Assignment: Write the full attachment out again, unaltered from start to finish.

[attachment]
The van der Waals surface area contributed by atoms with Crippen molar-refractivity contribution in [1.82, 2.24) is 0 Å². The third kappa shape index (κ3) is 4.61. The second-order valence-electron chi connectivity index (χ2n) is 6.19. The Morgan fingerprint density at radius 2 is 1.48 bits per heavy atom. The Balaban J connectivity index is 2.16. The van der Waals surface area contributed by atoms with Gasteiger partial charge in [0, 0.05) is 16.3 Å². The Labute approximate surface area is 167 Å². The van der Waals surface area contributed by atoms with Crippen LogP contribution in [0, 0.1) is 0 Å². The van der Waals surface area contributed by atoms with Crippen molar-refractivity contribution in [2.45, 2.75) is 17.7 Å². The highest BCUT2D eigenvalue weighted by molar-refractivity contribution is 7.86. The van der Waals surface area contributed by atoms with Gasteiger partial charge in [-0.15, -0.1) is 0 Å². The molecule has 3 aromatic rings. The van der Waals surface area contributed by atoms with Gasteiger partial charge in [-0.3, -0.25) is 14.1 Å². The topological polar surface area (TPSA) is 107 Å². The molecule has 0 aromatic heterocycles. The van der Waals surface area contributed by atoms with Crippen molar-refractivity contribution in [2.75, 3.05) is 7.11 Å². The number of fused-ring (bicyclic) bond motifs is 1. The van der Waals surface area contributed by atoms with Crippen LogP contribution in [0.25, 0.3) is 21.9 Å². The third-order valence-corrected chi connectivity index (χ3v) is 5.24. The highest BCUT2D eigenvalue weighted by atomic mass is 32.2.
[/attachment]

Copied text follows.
The van der Waals surface area contributed by atoms with Crippen molar-refractivity contribution in [1.82, 2.24) is 0 Å². The third kappa shape index (κ3) is 4.61. The second-order valence-electron chi connectivity index (χ2n) is 6.19. The Morgan fingerprint density at radius 2 is 1.48 bits per heavy atom. The Balaban J connectivity index is 2.16. The van der Waals surface area contributed by atoms with Gasteiger partial charge in [0, 0.05) is 16.3 Å². The Labute approximate surface area is 167 Å². The van der Waals surface area contributed by atoms with Crippen LogP contribution in [0, 0.1) is 0 Å². The van der Waals surface area contributed by atoms with Crippen molar-refractivity contribution in [2.45, 2.75) is 17.7 Å². The highest BCUT2D eigenvalue weighted by molar-refractivity contribution is 7.86. The van der Waals surface area contributed by atoms with Gasteiger partial charge in [-0.15, -0.1) is 0 Å². The molecule has 3 aromatic rings. The van der Waals surface area contributed by atoms with Gasteiger partial charge in [-0.3, -0.25) is 14.1 Å². The topological polar surface area (TPSA) is 107 Å². The molecule has 0 aromatic heterocycles. The van der Waals surface area contributed by atoms with Crippen molar-refractivity contribution in [2.75, 3.05) is 7.11 Å². The number of fused-ring (bicyclic) bond motifs is 1. The van der Waals surface area contributed by atoms with Crippen LogP contribution in [0.25, 0.3) is 21.9 Å². The third-order valence-corrected chi connectivity index (χ3v) is 5.24. The highest BCUT2D eigenvalue weighted by atomic mass is 32.2.